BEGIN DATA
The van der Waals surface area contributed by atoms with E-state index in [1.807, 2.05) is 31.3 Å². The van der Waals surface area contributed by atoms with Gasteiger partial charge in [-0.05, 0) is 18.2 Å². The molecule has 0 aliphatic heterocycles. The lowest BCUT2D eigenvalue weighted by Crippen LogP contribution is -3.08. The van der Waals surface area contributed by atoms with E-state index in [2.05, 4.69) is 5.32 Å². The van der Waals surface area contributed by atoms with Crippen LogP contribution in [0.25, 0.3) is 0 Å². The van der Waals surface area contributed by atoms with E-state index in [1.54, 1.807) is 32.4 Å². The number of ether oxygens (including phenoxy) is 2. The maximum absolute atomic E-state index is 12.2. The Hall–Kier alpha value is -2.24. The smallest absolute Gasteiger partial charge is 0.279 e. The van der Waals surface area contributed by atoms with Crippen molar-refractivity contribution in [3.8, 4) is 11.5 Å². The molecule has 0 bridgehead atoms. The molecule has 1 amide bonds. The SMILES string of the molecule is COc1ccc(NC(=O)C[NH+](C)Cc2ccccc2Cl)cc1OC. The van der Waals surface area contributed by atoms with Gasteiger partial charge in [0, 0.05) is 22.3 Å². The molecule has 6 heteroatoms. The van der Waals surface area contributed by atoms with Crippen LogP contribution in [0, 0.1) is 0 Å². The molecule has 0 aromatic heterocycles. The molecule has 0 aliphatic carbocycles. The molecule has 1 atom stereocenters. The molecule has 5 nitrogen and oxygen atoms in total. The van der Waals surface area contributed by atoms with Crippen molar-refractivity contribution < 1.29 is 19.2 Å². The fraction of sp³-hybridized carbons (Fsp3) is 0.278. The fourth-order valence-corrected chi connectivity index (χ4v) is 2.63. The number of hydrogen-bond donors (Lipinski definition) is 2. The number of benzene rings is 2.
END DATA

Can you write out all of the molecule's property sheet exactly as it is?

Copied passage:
The van der Waals surface area contributed by atoms with E-state index in [1.807, 2.05) is 31.3 Å². The van der Waals surface area contributed by atoms with Gasteiger partial charge in [-0.05, 0) is 18.2 Å². The molecule has 0 aliphatic heterocycles. The lowest BCUT2D eigenvalue weighted by Crippen LogP contribution is -3.08. The van der Waals surface area contributed by atoms with E-state index in [2.05, 4.69) is 5.32 Å². The van der Waals surface area contributed by atoms with Crippen LogP contribution in [0.25, 0.3) is 0 Å². The van der Waals surface area contributed by atoms with E-state index in [1.54, 1.807) is 32.4 Å². The number of ether oxygens (including phenoxy) is 2. The maximum absolute atomic E-state index is 12.2. The Hall–Kier alpha value is -2.24. The smallest absolute Gasteiger partial charge is 0.279 e. The van der Waals surface area contributed by atoms with Crippen molar-refractivity contribution in [3.8, 4) is 11.5 Å². The molecule has 0 bridgehead atoms. The molecule has 1 amide bonds. The SMILES string of the molecule is COc1ccc(NC(=O)C[NH+](C)Cc2ccccc2Cl)cc1OC. The van der Waals surface area contributed by atoms with Gasteiger partial charge in [0, 0.05) is 22.3 Å². The molecule has 6 heteroatoms. The van der Waals surface area contributed by atoms with Crippen LogP contribution in [0, 0.1) is 0 Å². The molecule has 0 aromatic heterocycles. The molecule has 0 aliphatic carbocycles. The molecule has 1 atom stereocenters. The molecule has 5 nitrogen and oxygen atoms in total. The van der Waals surface area contributed by atoms with Crippen molar-refractivity contribution < 1.29 is 19.2 Å². The fraction of sp³-hybridized carbons (Fsp3) is 0.278. The fourth-order valence-corrected chi connectivity index (χ4v) is 2.63. The number of hydrogen-bond donors (Lipinski definition) is 2. The number of benzene rings is 2.